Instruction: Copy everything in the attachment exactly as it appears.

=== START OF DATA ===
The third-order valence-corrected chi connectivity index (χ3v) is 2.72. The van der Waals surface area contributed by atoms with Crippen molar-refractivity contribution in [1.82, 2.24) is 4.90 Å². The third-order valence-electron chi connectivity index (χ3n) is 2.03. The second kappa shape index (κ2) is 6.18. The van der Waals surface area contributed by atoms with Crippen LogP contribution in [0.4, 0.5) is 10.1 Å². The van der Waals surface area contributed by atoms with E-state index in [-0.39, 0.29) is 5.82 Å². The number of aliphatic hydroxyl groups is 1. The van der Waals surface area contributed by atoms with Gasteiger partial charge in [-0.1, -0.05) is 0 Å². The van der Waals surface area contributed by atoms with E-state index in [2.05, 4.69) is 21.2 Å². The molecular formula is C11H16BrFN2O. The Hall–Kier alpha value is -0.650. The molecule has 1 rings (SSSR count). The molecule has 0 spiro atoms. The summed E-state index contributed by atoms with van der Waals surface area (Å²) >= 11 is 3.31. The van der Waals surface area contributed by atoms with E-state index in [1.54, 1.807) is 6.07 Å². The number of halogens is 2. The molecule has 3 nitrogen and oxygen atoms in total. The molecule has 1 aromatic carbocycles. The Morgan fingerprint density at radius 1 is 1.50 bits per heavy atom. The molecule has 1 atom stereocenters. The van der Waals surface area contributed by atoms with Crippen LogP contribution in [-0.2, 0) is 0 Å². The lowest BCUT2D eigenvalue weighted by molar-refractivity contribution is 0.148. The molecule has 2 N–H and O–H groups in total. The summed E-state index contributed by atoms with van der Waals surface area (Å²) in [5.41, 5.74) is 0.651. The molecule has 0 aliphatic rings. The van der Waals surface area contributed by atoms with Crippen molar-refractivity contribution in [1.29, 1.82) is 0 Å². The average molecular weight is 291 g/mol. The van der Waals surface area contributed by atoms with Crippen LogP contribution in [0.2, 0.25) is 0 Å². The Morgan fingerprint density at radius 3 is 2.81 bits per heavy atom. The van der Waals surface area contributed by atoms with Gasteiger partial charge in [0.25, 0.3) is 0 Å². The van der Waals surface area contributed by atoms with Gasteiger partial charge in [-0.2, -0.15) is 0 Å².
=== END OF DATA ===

The third-order valence-corrected chi connectivity index (χ3v) is 2.72. The van der Waals surface area contributed by atoms with Crippen molar-refractivity contribution in [1.82, 2.24) is 4.90 Å². The third-order valence-electron chi connectivity index (χ3n) is 2.03. The second kappa shape index (κ2) is 6.18. The van der Waals surface area contributed by atoms with Crippen LogP contribution in [0.4, 0.5) is 10.1 Å². The van der Waals surface area contributed by atoms with E-state index in [-0.39, 0.29) is 5.82 Å². The number of aliphatic hydroxyl groups is 1. The van der Waals surface area contributed by atoms with Gasteiger partial charge in [-0.1, -0.05) is 0 Å². The van der Waals surface area contributed by atoms with E-state index in [2.05, 4.69) is 21.2 Å². The molecular formula is C11H16BrFN2O. The Hall–Kier alpha value is -0.650. The molecule has 1 rings (SSSR count). The molecule has 0 spiro atoms. The summed E-state index contributed by atoms with van der Waals surface area (Å²) >= 11 is 3.31. The van der Waals surface area contributed by atoms with E-state index in [1.54, 1.807) is 6.07 Å². The number of halogens is 2. The molecule has 3 nitrogen and oxygen atoms in total. The molecule has 1 aromatic carbocycles. The Morgan fingerprint density at radius 1 is 1.50 bits per heavy atom. The molecule has 1 atom stereocenters. The van der Waals surface area contributed by atoms with Crippen LogP contribution in [-0.2, 0) is 0 Å². The lowest BCUT2D eigenvalue weighted by molar-refractivity contribution is 0.148. The molecule has 2 N–H and O–H groups in total. The summed E-state index contributed by atoms with van der Waals surface area (Å²) in [5.41, 5.74) is 0.651. The molecule has 0 aliphatic rings. The van der Waals surface area contributed by atoms with Crippen molar-refractivity contribution in [1.29, 1.82) is 0 Å². The average molecular weight is 291 g/mol. The van der Waals surface area contributed by atoms with Crippen LogP contribution in [0.2, 0.25) is 0 Å². The Morgan fingerprint density at radius 3 is 2.81 bits per heavy atom. The van der Waals surface area contributed by atoms with Gasteiger partial charge in [0.25, 0.3) is 0 Å². The van der Waals surface area contributed by atoms with Gasteiger partial charge in [-0.2, -0.15) is 0 Å².